County approves state inmate agreement

By Samantha Lyles, Staff Writer, slyles@newsandpress.net

Darlington County Council has reversed course and voted by a count of 5 to 3 to approve an agreement to house state inmates at the Prison Farm. Of the 32 inmates housed at that facility, 20 are state inmates.

At council’s July 20 meeting, some members expressed concern that signing the state inmate agreement would commit the county to hiring additional guards in order to comply with federal PREA (Prison Rape Elimination Act) standards. Council voted at that meeting (4 to 3) not to sign the state agreement.

As a member of the prevailing side in that vote, council member David Coker opted to bring the agreement up for reconsideration at council’s Aug. 17 meeting.

Currently, Prison Farm inmates perform numerous cleanup and repair duties for the county and some municipalities. Council member Le Flowers voiced passionate objections to this compulsory physical labor.

“You’re taking incarcerated men and forcing them to do labor that you are unwilling to pay for,” said Flowers, who went on to call it “slave labor.”

Council has grappled in recent years with the pros and cons of closing the Prison Farm, and even voted to defund the facility in 2013 – a decision they soon reconsidered after strong protests from Prison Farm staff and community members.

Prison Farm supporters argue that it would be difficult to replace the labor done by prisoners, but county administrator Terence Arrington has suggested negotiating with the Palmer Pre-Release Center for the use of inmate labor, negating the need to spend over $700,000 a year to keep the Prison Farm open.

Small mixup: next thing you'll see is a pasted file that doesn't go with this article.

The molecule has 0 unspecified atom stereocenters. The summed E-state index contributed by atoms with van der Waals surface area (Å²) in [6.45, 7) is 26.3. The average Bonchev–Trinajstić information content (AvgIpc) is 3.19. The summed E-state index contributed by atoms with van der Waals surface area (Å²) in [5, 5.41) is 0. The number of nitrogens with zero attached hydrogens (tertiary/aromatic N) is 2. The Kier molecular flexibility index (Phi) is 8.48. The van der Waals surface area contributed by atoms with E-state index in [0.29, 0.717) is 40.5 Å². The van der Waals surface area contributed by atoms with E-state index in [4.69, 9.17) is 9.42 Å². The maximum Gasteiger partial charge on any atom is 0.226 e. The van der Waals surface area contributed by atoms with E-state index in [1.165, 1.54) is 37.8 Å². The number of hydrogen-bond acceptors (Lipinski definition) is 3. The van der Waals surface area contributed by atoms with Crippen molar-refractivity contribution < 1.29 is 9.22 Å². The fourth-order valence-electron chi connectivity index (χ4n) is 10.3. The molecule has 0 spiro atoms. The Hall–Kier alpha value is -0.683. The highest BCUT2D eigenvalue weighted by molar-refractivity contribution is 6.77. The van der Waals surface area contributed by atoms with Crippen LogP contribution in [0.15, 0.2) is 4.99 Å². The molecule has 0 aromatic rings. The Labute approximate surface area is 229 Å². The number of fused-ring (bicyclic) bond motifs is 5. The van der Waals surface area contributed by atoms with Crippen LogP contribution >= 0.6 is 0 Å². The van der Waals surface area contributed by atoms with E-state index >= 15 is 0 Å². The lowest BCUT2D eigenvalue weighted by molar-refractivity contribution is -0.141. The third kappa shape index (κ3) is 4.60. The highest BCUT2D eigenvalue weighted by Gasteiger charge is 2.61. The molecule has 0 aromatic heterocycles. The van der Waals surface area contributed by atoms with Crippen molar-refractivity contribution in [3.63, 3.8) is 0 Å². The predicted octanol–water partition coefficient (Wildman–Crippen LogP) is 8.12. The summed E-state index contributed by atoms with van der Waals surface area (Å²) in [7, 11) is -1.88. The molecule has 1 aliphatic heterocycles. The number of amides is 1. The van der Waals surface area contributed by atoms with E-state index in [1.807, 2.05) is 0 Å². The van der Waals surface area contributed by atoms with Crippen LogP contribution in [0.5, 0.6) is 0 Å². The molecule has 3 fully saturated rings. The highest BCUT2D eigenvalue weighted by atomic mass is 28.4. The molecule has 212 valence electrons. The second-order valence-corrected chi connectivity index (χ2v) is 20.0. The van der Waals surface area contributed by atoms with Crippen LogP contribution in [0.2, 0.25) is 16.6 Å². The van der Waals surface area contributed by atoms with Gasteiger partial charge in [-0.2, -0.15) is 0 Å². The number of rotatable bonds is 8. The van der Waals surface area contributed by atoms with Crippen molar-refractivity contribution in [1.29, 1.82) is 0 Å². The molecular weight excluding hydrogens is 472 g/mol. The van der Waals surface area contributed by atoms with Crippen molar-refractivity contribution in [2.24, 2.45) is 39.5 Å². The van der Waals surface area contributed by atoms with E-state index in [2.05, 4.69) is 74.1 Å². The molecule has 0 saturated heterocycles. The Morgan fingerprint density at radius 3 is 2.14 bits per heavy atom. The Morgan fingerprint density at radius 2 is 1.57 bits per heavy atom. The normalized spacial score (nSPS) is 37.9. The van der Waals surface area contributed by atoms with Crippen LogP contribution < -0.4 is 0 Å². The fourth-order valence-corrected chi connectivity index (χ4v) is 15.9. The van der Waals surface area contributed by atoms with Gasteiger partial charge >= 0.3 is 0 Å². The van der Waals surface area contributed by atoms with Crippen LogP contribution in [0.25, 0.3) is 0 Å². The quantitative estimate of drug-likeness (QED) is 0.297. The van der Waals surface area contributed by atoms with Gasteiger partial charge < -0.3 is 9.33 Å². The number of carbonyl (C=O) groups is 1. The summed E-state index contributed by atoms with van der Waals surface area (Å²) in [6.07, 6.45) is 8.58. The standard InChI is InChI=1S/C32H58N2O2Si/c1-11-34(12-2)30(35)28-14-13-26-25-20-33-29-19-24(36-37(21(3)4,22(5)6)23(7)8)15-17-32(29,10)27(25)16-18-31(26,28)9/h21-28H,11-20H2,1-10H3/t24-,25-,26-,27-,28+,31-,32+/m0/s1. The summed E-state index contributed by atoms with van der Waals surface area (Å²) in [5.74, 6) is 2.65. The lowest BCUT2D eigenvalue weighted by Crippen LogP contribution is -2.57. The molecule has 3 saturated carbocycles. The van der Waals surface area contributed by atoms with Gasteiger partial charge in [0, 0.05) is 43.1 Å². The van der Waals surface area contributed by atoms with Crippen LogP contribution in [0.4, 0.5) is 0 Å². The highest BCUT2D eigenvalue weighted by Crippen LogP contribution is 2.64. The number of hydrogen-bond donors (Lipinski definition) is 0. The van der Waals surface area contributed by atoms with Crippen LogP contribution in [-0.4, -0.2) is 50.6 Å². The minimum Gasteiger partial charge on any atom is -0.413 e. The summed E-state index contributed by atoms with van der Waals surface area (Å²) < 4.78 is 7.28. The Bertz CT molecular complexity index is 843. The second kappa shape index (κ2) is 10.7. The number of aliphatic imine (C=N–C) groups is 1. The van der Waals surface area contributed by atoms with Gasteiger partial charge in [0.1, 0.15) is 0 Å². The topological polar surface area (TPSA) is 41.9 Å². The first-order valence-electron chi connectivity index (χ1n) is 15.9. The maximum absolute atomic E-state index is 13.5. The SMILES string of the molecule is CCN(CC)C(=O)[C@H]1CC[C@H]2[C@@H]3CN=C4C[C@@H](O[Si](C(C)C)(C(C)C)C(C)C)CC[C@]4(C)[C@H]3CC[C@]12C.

Coker noted that before the next budget cycle, he would like to see figures on the financial impact of using prisoners from Palmer.
When discussion concluded, five council members voted in favor of signing the state inmate agreement: David Coker, Dannie Douglas, Wilhelmina Johnson, Mozella “Pennie” Nicholson, and chair Bobby Hudson. Three voted against: Bobby Kilgo, Le Flowers, and vice chair Robbin Brock.

Also at this meeting, council unanimously requested an ordinance to repeal a requirement for empty mobile home park lots to pay the county’s $53 annual solid waste fee. Flowers suggested collecting the fee on mobile homes when they are issued moving permits instead of billing the park owner for every slip, whether it is occupied or not.

Council approved second reading for a $550,000 revenue bond for the county airport. This ordinance, No.15-23, would refinance approximately $520,000 in principal of the existing Airport Revenue Bond, freeing up capital to pay for $89,280 of equipment needs. These needs include a truck, tractor, and rotary mower for use at the Darlington County Airport.

Refinancing the bond would extend the term through June of 2025 without increasing payments, which stand at $67,000 per year. A finance rate of 4-percent was obtained from Carolina Bank. Borrowing would include about $12,000 in issuance costs.

The bond ordinance was scheduled for third and final reading at a special meeting on Aug. 24 at 6 p.m.

Darlington County Council chair Bobby Hudson (left) thanked Robert Thomas for fourteen years of service with Darlington County. Photo by Samantha Lyles

Darlington County Council chair Bobby Hudson (left) thanked Robert Thomas for fourteen years of service with Darlington County.
Photo by Samantha Lyles

Author: Duane Childers

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